I WAS interested to read Shona Craven’s article (Women must not be silenced in the debate on gender identity, The National, January 19).

The Gender Recognition Act that is being proposed is to enable individuals to self-declare their sex without medical intervention. Whilst on initial reading this may seem to be a liberal and modern approach, the consequences have not been thought through, particularly the consequences for women. Women have fought long for places of safety and privacy and this act raises the possibility that an individual could self-declare for whatever reason in order to enter a women’s changing area, a female ward in a hospital or prison or a women’s refuge.

One of the problems with this bill is that to eject such a person from one of these areas would be classified as a hate crime, and who is going to go there?

There is a very vociferous minority pushing for this bill to be passed and to be quite honest I think those who object to it are being intimidated against doing so. The bill is still in the consultative stage and can be accessed on the Scottish Government web page.

Caroline Small

THE long letter to The National from Paigham Mustafa on the subject of Universal Basic Income (Letters, January 18) describes the best opportunity that is available to us at the moment to show our common humanity. It fits in with the Green principles we are going to comply with in the near future, which are set out in the other letter by Hugh Noble. It also fits in with any policy that claims to be socialist or liberal, religious or rational.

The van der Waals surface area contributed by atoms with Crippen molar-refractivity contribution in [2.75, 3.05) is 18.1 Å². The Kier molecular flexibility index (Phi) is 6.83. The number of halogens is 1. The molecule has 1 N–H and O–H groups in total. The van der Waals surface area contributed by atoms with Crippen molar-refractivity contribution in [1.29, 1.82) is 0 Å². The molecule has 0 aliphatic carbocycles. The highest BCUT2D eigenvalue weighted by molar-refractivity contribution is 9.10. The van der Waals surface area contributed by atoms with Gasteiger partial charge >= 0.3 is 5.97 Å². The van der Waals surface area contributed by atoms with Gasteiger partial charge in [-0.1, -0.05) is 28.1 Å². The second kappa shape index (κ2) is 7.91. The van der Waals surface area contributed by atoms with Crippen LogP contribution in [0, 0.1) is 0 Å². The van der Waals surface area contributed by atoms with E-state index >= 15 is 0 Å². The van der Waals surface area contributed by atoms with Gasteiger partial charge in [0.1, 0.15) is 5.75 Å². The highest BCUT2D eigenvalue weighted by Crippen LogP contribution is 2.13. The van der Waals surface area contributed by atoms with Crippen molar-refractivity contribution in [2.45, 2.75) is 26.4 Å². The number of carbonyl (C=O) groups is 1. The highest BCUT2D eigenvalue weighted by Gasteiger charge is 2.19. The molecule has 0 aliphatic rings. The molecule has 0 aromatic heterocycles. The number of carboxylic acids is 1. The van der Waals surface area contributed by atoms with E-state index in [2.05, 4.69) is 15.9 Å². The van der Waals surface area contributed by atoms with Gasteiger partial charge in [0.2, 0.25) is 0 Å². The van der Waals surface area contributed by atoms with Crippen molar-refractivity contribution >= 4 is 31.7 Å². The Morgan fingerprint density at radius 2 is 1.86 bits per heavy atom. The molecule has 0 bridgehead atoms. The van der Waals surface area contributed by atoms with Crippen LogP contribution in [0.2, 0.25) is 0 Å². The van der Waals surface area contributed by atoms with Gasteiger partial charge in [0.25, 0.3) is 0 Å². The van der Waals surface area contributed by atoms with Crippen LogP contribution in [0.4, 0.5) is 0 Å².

Much as I crave for Scotland to be independent, I would settle for every citizen of the country being financially independent in the meantime. I can hear the sounds of Michael Fry’s disapproval, but would love to read his analysis of the project. My own idea is that the unemployed or unemployable would be able to have further education or training, and to be involved with charitable or voluntary work, with the further benefits of these being social activities so helping to lessen loneliness or isolation.

Iain WD Forde

I AM delighted to read that one of Scotland’s most successful, but largely forgotten, naval heroes is soon to be commemorated by not one but two statues to be erected in Oban and in Edinburgh.

Admiral Lord Thomas Cochrane, 10th Earl of Dundonald, was a brilliant but unconventional naval commander who did so much damage to Napoleon’s interests in Spain and the Mediterranean generally that the Emperor christened him “The Sea Wolf”.

However Cochrane’s radical politics did not endear him to the British Admiralty and he was consistently overlooked in favour of Lord Nelson. This resulted in Cochrane seeking to further his career in South America, where he created, organised and lead the new Chilean navy in the successful independence campaign against Spain. He is therefore a revered hero in Chile, with streets named after him in Santiago and Valparaiso. He is equally honoured in Brazil, Peru and in Greece, where he similarly contributed to those countries’ Wars of Independence.

Now a wealthy Chilean businessman has paid for five bronze statues of Cochrane; three in Chile, including at the Chilean Naval Academy, and the two in Scotland. The statues incidentally have been cast at the Black Isle Foundry here in Scotland, which does such excellent work in this field.

Peter Craigie

IS Scotland the only country in the world where the Transport Secretary is required to resign if there is snow? It really shows how desperate the British nationalist politicians and media are, calling for Humza Yousaf to be sacked not over something he is actually culpable for, but reliant on of the actions of a few reckless drivers who ignored warnings not to travel in severe weather as their latest excuse.

In December 2017 many drivers were stranded on the M25 in London, yet I can recall no such media clamour for the failing Westminster Transport Minister Chris Grayling to be sacked. The hypocrisy is staggering.

James Cassidy